Two inspiring short films about space explorers

December 8, 2014 at 8:28 PM

Being able to imagine and visualize the future helps us build it. Here are two beautiful videos about a possible time when mankind ventures into the solar system.

Erik Wernquist created his piece based on real places in our solar system, with Carl Sagan’s voice narrating an excerpt from his book Pale Blue Dot which lends the movie an epic and inspirational tone. You can find here an awesome roundup of the locations shown in the movie, including Titan where the gravity and atmospheric composition are such that you could strap on wings and fly around safely like a bird.

Wanderers a short film by Erik Wernquist


The second video shows an astronaut flying over Mars in a spaceship. Other Lives is the band behind this music video for the song ‘For 12’. The navigation equipment and HUD look very cool and it gave me a sense that the astronaut was bringing the barren landscape to life through all the data being projected. A nice complement to this video is a time-lapse animation by NASA which shows Mars’ geological evolution from water on the surface to the desert we know today.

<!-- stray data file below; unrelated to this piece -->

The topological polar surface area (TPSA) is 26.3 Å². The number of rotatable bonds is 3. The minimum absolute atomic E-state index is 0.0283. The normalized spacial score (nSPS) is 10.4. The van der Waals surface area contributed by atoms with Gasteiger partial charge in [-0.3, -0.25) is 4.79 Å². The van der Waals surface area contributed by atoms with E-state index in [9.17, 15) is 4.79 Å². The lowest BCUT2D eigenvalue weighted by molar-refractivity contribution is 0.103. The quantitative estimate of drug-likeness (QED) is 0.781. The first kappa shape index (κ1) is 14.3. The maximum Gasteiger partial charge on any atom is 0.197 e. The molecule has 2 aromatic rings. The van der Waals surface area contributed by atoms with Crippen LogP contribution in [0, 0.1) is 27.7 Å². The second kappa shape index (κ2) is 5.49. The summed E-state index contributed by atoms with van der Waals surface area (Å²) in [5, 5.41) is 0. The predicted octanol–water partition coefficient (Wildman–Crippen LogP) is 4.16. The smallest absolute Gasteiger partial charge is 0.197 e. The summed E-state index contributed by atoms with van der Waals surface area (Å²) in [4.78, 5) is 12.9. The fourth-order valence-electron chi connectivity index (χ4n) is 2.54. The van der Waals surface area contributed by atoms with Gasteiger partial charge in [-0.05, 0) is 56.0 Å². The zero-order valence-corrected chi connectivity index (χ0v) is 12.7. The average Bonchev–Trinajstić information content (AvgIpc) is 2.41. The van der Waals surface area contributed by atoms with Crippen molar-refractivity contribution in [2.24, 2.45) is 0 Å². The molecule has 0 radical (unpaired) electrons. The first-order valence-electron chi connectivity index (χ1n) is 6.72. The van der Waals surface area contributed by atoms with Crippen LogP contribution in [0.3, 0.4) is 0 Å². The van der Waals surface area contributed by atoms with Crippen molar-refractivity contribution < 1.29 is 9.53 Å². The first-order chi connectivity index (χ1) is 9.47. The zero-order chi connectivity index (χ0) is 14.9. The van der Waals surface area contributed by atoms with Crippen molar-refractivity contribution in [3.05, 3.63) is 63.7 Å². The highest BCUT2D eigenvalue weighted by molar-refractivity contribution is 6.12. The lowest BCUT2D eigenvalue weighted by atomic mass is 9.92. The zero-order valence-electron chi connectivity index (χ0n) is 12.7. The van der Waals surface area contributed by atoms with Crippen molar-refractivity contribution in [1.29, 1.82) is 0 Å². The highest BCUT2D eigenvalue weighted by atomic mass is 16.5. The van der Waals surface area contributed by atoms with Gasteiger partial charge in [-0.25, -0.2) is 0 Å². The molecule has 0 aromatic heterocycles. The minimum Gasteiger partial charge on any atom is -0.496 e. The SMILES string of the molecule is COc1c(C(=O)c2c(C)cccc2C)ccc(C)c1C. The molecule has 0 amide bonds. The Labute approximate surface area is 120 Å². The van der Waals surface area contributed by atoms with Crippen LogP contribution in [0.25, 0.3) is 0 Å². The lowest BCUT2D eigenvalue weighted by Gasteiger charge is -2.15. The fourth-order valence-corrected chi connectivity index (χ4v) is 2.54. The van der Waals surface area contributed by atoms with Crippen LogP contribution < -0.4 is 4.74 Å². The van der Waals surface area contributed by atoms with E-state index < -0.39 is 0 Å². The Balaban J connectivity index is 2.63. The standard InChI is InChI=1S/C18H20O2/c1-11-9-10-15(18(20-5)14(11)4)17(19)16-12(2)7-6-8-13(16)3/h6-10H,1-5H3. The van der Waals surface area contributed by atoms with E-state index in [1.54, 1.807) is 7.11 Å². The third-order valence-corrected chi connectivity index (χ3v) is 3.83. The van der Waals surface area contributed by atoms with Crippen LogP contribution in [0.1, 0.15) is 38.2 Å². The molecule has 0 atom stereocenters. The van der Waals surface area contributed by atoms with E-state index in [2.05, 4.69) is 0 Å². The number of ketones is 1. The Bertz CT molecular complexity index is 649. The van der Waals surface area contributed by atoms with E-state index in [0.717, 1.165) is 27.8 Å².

Other Lives - For 12 (Official Video)

Future strategic importance of Earth-Moon Lagrange points

April 12, 2014 at 11:01 AM

Empires in centuries past grew rich and powerful from controlling vital trade and sea lanes, choke points and other geographically important places. In our immediate space-faring future there will be nations and companies which will gain serious advantage from the control of the 5 key Earth-Moon Lagrangian points.

5 Earth-Moon Lagrange points

5 Earth-Moon Lagrange points

Simply put, Lagrange points are gravitationally stable or “fixed” points in space that arise from the interaction of two orbiting bodies. Specifically and most importantly the Lagrange points between the Earth and Moon will be the most valuable. These points in space are ideal to “park” or place space ships since neither the Earth’s nor the Moon’s gravity pulls objects down into them (thus gravity is neutral). This means that there would be no need to invest energy to keep an object from falling into either body while maintaining a stable orbit between the two.